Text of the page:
In general, over a working life, people tend to put an average of between 8 and 9 percent of their income into their 401(k)s. They aim to save enough to ensure that their total retirement income, including social security and any other sources of revenue, amounts to about 80 percent of pre-retirement income. But how should you set your 401(k) Contribution Targets?
If your last salary is $80,000, for example, you’ll want to retire and be able to enjoy an income of about $60,000 altogether. That’s your goal. So how much would you have to save to generate that income?
It’s possible to come up with a quick back-of-the-envelope calculation. In general, experts estimate that someone who retires at the age of 60 should have about 15 times their annual after-tax retirement expenses. If you’re hoping to live on $60,000 a year, you’ll need to have saved $900,000.
Few people, though, retire at 60. But you’re not much better off if you retire at 65. You’d then need 13 times your annual after-tax expenses. So that’s $780,000. To find out how much you’d need to save each month to reach that goal, you can use a savings calculator.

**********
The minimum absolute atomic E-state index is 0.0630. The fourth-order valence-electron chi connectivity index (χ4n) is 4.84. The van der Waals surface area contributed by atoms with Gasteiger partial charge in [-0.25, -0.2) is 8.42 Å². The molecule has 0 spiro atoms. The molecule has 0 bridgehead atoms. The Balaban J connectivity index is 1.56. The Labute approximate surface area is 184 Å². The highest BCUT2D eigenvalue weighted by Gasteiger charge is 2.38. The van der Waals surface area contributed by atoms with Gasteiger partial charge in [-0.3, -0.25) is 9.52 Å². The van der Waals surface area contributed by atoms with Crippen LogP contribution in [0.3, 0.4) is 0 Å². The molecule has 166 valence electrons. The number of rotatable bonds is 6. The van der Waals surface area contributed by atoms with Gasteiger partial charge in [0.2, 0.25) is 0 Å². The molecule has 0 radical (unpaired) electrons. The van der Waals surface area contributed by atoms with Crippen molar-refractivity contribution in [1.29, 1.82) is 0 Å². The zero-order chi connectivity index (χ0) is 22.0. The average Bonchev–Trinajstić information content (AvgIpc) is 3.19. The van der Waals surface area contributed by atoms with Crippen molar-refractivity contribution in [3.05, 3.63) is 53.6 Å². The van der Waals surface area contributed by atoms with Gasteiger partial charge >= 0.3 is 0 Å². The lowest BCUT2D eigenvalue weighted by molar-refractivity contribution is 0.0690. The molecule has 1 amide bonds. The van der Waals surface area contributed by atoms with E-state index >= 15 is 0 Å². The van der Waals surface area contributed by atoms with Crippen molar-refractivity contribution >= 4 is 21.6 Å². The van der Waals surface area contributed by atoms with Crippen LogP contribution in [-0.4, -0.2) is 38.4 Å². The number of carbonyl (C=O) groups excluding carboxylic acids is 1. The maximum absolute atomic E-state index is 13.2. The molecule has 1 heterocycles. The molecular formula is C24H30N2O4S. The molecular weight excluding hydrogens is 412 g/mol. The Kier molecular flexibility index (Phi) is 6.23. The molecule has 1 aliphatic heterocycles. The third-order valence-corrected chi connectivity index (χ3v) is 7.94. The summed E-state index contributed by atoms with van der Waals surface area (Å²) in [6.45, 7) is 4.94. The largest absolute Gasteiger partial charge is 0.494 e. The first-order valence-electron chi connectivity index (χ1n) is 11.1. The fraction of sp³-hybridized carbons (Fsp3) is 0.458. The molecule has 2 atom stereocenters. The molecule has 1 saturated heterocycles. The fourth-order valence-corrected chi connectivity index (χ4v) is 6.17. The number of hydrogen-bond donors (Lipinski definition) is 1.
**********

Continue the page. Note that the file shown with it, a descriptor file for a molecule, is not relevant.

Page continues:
If you’re 45 and you’ve already saved $100,000, for example, you’d need to put aside about $1,270 each month at an annual yield of 5 percent. If you’ve only saved $50,000, you’d need to save about $1,600 a month.
But it’s a little easier than that. You’ll also have income from Social Security.
- What Is a 401(k)?
- How a 401k Plan Works
- 401k Contribution Limits
- The Difference Between a 401(k) and a Pension
- The Benefits of a 401k
- Four Alternative 401(k) Plans
- How Employers Should Choose a 401(k)
- What Is an Indexed Annuity?
- 5 Questions Employees Should Ask Before Choosing a 401(k)
- Contributing to Your 401(k) Plan
- Contribution Limits
- Matching Contributions
- Your Age
- How to Set Your 401(k) Contribution Targets
- Calculating Your Social Security Benefits
- What’s In Your 401k Plan?
- Track Your 401(k)
- The Present and Future Value of Your 401(k) and Why You Need to Know Them
- Rolling Over Your 401(k)
- You Don’t Have to Rollover Today
- Moving Your 401(k) to Your New Employer With a Direct Rollover
- Moving Your 401(k) to Your New Employer With a 60-Day Rollover
- Borrowing Funds from Your 401(k)
- Lend Yourself Interest-Free 401(k) Funds
- Borrowing from Your 401(k) to Buy a Home